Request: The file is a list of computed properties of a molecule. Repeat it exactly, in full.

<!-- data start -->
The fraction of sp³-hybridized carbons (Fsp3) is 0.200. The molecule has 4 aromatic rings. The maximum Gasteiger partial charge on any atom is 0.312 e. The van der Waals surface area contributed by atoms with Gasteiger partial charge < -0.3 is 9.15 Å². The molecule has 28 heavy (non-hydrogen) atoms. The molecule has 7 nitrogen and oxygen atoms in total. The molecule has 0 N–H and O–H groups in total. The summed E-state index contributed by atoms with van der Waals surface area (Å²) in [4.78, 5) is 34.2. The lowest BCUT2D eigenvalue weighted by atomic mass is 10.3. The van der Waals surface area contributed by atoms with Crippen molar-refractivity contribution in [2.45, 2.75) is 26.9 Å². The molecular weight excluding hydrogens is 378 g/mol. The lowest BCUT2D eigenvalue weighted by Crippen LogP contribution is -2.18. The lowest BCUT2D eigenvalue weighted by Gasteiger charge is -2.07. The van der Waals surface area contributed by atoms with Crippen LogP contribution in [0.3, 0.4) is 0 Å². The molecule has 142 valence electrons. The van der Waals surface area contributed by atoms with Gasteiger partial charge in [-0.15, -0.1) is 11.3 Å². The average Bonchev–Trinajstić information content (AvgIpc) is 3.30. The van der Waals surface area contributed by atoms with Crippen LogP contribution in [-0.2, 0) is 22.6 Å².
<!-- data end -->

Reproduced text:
The fraction of sp³-hybridized carbons (Fsp3) is 0.200. The molecule has 4 aromatic rings. The maximum Gasteiger partial charge on any atom is 0.312 e. The van der Waals surface area contributed by atoms with Gasteiger partial charge < -0.3 is 9.15 Å². The molecule has 28 heavy (non-hydrogen) atoms. The molecule has 7 nitrogen and oxygen atoms in total. The molecule has 0 N–H and O–H groups in total. The summed E-state index contributed by atoms with van der Waals surface area (Å²) in [4.78, 5) is 34.2. The lowest BCUT2D eigenvalue weighted by atomic mass is 10.3. The van der Waals surface area contributed by atoms with Crippen molar-refractivity contribution in [2.45, 2.75) is 26.9 Å². The molecular weight excluding hydrogens is 378 g/mol. The lowest BCUT2D eigenvalue weighted by Crippen LogP contribution is -2.18. The lowest BCUT2D eigenvalue weighted by Gasteiger charge is -2.07. The van der Waals surface area contributed by atoms with Crippen LogP contribution in [0.3, 0.4) is 0 Å². The molecule has 142 valence electrons. The van der Waals surface area contributed by atoms with Gasteiger partial charge in [-0.15, -0.1) is 11.3 Å². The average Bonchev–Trinajstić information content (AvgIpc) is 3.30. The van der Waals surface area contributed by atoms with Crippen LogP contribution in [-0.2, 0) is 22.6 Å².